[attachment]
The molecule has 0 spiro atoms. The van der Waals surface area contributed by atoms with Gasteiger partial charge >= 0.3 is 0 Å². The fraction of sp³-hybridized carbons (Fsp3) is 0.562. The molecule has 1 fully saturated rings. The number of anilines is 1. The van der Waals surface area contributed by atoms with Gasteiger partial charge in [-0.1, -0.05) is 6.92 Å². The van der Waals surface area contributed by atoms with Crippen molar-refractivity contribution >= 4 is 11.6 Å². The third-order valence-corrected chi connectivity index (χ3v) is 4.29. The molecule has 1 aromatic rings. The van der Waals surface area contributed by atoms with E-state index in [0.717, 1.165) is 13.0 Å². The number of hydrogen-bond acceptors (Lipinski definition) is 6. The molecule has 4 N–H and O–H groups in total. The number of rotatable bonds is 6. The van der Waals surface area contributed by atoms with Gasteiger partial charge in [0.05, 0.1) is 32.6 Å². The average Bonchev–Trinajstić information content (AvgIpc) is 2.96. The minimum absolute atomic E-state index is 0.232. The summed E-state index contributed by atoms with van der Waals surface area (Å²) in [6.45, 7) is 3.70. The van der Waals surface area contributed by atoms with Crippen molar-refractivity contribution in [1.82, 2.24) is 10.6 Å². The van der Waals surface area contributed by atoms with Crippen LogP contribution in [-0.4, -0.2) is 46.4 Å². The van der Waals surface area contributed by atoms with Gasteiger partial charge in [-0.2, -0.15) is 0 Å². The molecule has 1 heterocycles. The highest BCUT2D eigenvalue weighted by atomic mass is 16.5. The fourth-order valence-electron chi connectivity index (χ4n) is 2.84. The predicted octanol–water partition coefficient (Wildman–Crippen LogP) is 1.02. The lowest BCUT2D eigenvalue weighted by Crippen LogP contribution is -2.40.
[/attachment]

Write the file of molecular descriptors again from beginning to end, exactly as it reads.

The molecule has 0 spiro atoms. The van der Waals surface area contributed by atoms with Gasteiger partial charge >= 0.3 is 0 Å². The fraction of sp³-hybridized carbons (Fsp3) is 0.562. The molecule has 1 fully saturated rings. The number of anilines is 1. The van der Waals surface area contributed by atoms with Gasteiger partial charge in [-0.1, -0.05) is 6.92 Å². The van der Waals surface area contributed by atoms with Crippen molar-refractivity contribution >= 4 is 11.6 Å². The third-order valence-corrected chi connectivity index (χ3v) is 4.29. The molecule has 1 aromatic rings. The van der Waals surface area contributed by atoms with E-state index in [0.717, 1.165) is 13.0 Å². The number of hydrogen-bond acceptors (Lipinski definition) is 6. The molecule has 4 N–H and O–H groups in total. The number of rotatable bonds is 6. The van der Waals surface area contributed by atoms with Gasteiger partial charge in [0.05, 0.1) is 32.6 Å². The average Bonchev–Trinajstić information content (AvgIpc) is 2.96. The minimum absolute atomic E-state index is 0.232. The summed E-state index contributed by atoms with van der Waals surface area (Å²) in [6.45, 7) is 3.70. The van der Waals surface area contributed by atoms with Crippen molar-refractivity contribution in [1.82, 2.24) is 10.6 Å². The van der Waals surface area contributed by atoms with Crippen LogP contribution in [-0.4, -0.2) is 46.4 Å². The van der Waals surface area contributed by atoms with Gasteiger partial charge in [-0.2, -0.15) is 0 Å². The molecule has 1 heterocycles. The highest BCUT2D eigenvalue weighted by atomic mass is 16.5. The fourth-order valence-electron chi connectivity index (χ4n) is 2.84. The predicted octanol–water partition coefficient (Wildman–Crippen LogP) is 1.02. The lowest BCUT2D eigenvalue weighted by Crippen LogP contribution is -2.40.